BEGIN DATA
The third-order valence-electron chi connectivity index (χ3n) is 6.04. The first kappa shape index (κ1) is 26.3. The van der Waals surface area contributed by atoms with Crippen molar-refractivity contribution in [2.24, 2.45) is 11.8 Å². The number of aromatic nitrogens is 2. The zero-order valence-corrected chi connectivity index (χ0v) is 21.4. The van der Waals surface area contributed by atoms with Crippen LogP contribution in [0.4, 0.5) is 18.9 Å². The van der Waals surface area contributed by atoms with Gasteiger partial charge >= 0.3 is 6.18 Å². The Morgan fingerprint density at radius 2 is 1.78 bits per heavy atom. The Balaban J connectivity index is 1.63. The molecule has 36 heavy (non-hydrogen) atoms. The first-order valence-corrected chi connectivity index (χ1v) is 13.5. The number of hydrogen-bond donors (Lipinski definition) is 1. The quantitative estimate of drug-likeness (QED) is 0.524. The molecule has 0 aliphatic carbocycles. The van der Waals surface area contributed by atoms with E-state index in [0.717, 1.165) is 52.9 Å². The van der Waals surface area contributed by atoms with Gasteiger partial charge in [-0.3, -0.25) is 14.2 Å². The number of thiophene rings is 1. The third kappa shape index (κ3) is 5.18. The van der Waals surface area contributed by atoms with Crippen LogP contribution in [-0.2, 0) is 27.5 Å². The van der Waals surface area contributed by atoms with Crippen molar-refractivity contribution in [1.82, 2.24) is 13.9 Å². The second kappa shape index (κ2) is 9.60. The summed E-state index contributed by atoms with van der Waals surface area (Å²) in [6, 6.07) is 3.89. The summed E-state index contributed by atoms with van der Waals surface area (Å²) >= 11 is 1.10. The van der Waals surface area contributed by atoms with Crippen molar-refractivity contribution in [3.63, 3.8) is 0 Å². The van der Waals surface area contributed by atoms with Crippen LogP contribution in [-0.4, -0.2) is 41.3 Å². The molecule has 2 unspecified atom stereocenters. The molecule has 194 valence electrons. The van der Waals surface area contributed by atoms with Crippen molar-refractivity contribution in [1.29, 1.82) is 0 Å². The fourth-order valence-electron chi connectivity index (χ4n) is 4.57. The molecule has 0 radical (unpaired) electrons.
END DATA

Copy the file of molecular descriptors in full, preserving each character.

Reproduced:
The third-order valence-electron chi connectivity index (χ3n) is 6.04. The first kappa shape index (κ1) is 26.3. The van der Waals surface area contributed by atoms with Crippen molar-refractivity contribution in [2.24, 2.45) is 11.8 Å². The number of aromatic nitrogens is 2. The zero-order valence-corrected chi connectivity index (χ0v) is 21.4. The van der Waals surface area contributed by atoms with Crippen LogP contribution in [0.4, 0.5) is 18.9 Å². The van der Waals surface area contributed by atoms with Gasteiger partial charge >= 0.3 is 6.18 Å². The Morgan fingerprint density at radius 2 is 1.78 bits per heavy atom. The Balaban J connectivity index is 1.63. The molecule has 36 heavy (non-hydrogen) atoms. The first-order valence-corrected chi connectivity index (χ1v) is 13.5. The number of hydrogen-bond donors (Lipinski definition) is 1. The quantitative estimate of drug-likeness (QED) is 0.524. The molecule has 0 aliphatic carbocycles. The van der Waals surface area contributed by atoms with E-state index in [0.717, 1.165) is 52.9 Å². The van der Waals surface area contributed by atoms with Gasteiger partial charge in [-0.3, -0.25) is 14.2 Å². The number of thiophene rings is 1. The third kappa shape index (κ3) is 5.18. The van der Waals surface area contributed by atoms with Crippen LogP contribution in [-0.2, 0) is 27.5 Å². The van der Waals surface area contributed by atoms with Crippen molar-refractivity contribution in [1.82, 2.24) is 13.9 Å². The second kappa shape index (κ2) is 9.60. The summed E-state index contributed by atoms with van der Waals surface area (Å²) in [6, 6.07) is 3.89. The summed E-state index contributed by atoms with van der Waals surface area (Å²) >= 11 is 1.10. The van der Waals surface area contributed by atoms with Crippen molar-refractivity contribution in [3.63, 3.8) is 0 Å². The van der Waals surface area contributed by atoms with Crippen LogP contribution in [-0.4, -0.2) is 41.3 Å². The molecule has 2 unspecified atom stereocenters. The molecule has 194 valence electrons. The van der Waals surface area contributed by atoms with Crippen molar-refractivity contribution in [1.29, 1.82) is 0 Å². The fourth-order valence-electron chi connectivity index (χ4n) is 4.57. The molecule has 0 radical (unpaired) electrons.